While the American Club Cool Fresh Taste saw the minimum hike of 10 per cent, from Rs 200 to Rs 220 for a pack of 20 cigarettes, the price of Navy Cut Filter rose by about 16 per cent, at Rs 80 for a pack of 10 sticks. Flake Filter has become costlier by 14 per cent at Rs 80, while prices of Flake Special Filter, Flake Blue Special Filter and Wave Cool Mint rose by 20 per cent.
Following the hike in the National Calamity Contingency Duty (NCCD) announced in the Union Budget this year, market leader ITC increased cigarette prices by 10-20 per cent across some of its brands in all of its markets.
A rise in NCCD escalates taxes on cigarettes. Manufacturers have the option to either pass it on the consumer or absorb it.
"Prices of a number of brands have been revised," an ITC spokesperson said.
This is the first hike in cigarettes after the Budget.
Sources said while the American Club Cool Fresh Taste saw the minimum hike of 10 per cent, from Rs 200 to Rs 220 for a pack of 20 cigarettes, the price of Navy Cut Filter rose by about 16 per cent, at Rs 80 for a pack of 10 sticks.
Flake Filter has become costlier by 14 per cent at Rs 80, while prices of Flake Special Filter, Flake Blue Special Filter and Wave Cool Mint rose by 20 per cent.
Other brands that suffered a price rise were Gold Flake Super Star and Duke Special Filter.
Incidentally, it is one of the steepest price upsurges ITC took in the past 2-3 years.
Last year, the firm increased the prices of Bristol, Capstan and Flake Excel by 7-14 per cent and also introduced hikes in some regional brands while in 2017, prices rose by 6-7 per cent across brands.
However, in 2016, the company took selective price increases across its cigarettes portfolio pass on the excise increase, making Classic and Gold Flake Kings brands more expensive by 13 per cent.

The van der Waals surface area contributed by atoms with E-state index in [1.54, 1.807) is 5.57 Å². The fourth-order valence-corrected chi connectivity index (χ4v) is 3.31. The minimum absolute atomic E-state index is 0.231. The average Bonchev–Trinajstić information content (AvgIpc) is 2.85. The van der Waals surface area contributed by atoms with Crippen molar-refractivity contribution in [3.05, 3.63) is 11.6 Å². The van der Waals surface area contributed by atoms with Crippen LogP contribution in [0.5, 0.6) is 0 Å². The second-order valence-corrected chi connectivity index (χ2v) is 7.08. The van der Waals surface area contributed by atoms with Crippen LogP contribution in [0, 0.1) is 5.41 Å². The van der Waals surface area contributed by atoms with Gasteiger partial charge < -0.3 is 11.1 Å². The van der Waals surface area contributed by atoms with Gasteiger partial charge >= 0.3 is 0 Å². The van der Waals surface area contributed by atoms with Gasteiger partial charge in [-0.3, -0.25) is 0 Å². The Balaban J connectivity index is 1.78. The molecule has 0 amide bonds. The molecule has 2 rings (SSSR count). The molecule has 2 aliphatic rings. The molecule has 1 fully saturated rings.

In the year before prices went up by 12-21 per cent.
The hike this time exceeded the previously anticipated surge of 7-10 per cent which sector analysts were expecting after NCCD was revised.
Analysts reasoned that on a blended basis, there is likely to be an 11 per cent tax hike on the average as the dominant 64 mm (mini king size) has seen a sharper tax hike of 15 per cent while others like the king size and regular sizes have seen tax hike of 9-10 per cent.
According to Abneesh Roy, executive vice president of institutional equities at Edelweiss Securities, a seven per cent hike would have led to a 3-4 per cent decline in cigarette volumes.
The previous projection, however, is likely to be revised now.
ITC, which commands the leadership position in the cigarettes space with a 3/4th market share, has been raising concerns over the stress on its cigarettes business prompted by taxation and illicit trade.
After its third quarter results, ITC said that while the company continues to augment its product portfolio, “extremely stringent regulations along with a punitive and discriminatory taxation regime on cigarettes in recent years have had numerous negative, albeit unintended repercussions”.
It said that such a course has resulted in decline in legal cigarette volumes in favour of lightly taxed and tax-evaded tobacco products.
Moreover, the absence of mandatory pictorial warnings on illegally traded cigarettes in the country has also added to the stress on the legal cigarette industry.
ITC also raised concerns that there has been widespread availability of illegal cigarettes and other tobacco products of dubious quality and hygiene to consumers at extremely affordable prices.
After its results for the third quarter of the current fiscal year, ITC said that the performance during the quarter reflects the persistent weakness in the overall demand environment, especially in rural markets and wholesale channel, tight market liquidity conditions and the increasing salience of illicit trade especially at the premium end.
During the nine months ended December 31, 2019, ITC posted a 6.31 per cent rise in its income from cigarettes, at Rs 17,928.69 crore, while profit from cigarette sales rose by 7.59 per cent to Rs 12,188.58 crore.
Photograph: Danish Siddiqui/Reuters